Capella Space, a startup planning a constellation of radar imaging satellites, has raised an additional $19 million to fund continued development of its system.
The launch, India’ first in five months, highlighted the United Kingdom’s desire to bolster trade with India as well as India’s desire to further commercialize production of the PLSV, a rocket often used for smallsat missions.
PlanetWatchers, a geospatial analytics startup focused to date on forestry, is preparing to expand its focus from forestry to sugar cane and energy, said Ariel Smoliar, PlanetWatchers chief executive and co-founder.
Planet and Airbus Defense and Space’s geospatial division have agreed to co-develop imagery products that leverage both companies’ satellites.
Oxford Space Systems, a British startup that hopes to compete with space industry giants Harris Corp. and Northrop Grumman in the satellite component business, has raised 6.7 million British pounds ($8.9 million) from investors.
What is making SAR more desirable is the magic that happens when the data is fused with optical images, radiofrequency and hyperspectral data.
ICEYE raised $34 million in a Series B investment round, bringing the Finnish company’s total funding to $53 million, ICEYE announced May 24.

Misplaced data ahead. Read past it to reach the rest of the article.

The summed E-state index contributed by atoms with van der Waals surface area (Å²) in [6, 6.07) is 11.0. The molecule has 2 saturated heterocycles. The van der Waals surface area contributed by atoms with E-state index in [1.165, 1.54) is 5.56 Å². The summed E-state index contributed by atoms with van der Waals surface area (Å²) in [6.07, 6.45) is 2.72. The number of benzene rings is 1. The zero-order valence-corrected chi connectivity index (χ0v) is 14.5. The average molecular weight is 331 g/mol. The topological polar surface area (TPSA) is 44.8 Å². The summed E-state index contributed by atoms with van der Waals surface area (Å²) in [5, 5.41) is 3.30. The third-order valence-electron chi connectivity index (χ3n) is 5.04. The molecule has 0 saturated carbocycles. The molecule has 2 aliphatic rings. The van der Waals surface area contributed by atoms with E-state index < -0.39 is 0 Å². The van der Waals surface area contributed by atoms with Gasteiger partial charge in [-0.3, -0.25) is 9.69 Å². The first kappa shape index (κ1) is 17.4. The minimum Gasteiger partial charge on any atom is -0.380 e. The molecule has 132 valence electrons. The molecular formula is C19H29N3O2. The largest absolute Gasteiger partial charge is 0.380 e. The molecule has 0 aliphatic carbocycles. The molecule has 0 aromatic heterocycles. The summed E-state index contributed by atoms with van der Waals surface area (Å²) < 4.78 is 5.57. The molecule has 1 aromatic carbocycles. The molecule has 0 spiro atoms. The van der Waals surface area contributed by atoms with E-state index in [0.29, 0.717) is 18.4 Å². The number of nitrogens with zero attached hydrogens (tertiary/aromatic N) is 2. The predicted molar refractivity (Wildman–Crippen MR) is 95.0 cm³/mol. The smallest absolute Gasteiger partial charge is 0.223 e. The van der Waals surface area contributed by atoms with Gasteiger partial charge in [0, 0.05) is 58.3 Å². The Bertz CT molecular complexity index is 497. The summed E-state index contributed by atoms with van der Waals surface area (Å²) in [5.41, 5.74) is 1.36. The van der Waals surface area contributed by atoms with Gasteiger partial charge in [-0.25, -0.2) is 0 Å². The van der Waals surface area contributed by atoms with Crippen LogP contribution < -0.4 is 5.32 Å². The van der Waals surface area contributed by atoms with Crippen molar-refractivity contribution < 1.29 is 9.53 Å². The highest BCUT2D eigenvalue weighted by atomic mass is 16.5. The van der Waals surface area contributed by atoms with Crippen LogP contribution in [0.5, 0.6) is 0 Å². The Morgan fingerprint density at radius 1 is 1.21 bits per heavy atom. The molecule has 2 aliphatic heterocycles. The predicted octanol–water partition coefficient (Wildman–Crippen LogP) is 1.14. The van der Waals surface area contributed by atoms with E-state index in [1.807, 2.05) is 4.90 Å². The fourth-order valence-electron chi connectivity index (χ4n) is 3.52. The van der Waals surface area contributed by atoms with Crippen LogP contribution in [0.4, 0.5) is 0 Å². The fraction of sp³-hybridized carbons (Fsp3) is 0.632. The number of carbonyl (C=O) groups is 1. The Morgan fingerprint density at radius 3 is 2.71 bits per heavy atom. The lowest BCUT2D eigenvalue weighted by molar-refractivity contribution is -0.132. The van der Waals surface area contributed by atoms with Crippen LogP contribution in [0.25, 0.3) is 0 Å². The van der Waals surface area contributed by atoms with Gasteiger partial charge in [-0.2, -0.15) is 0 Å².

Startups backed primarily by private venture capital have announced plans to launch dozens of small SAR satellites within a decade to take advantage of the miniaturization of electronics.
In January, ICEYE proved it could operate a synthetic aperture radar on a microsatellite. Now the company is preparing to launch a constellation.
Iceye, the Finnish company flying a Synthetic Aperture Radar (SAR) microsatellite, forged an alliance with Ursa Space Systems, a firm that offers economic insights from geospatial data.
Although Iceye is best known for plans to gather Synthetic Aperture Radar (SAR) data with microsatellites, “Iceye has done and continues to do aerial SAR imagery as one of our services,” said Iceye CEO Rafal Modrzewski.
The U.S. Defense Innovation Unit Experimental (DIUx), a Pentagon team charged with finding cutting-edge technologies to solve pressing national security problems, is not likely to abandon efforts to obtain radar data and analysis from commercial firms in spite of a recent setback.
Ursa Space Systems, a geospatial data and analytics company, is using synthetic aperture radar (SAR) imagery to monitor flooding along the Texas Gulf Coast caused by Hurricane Harvey.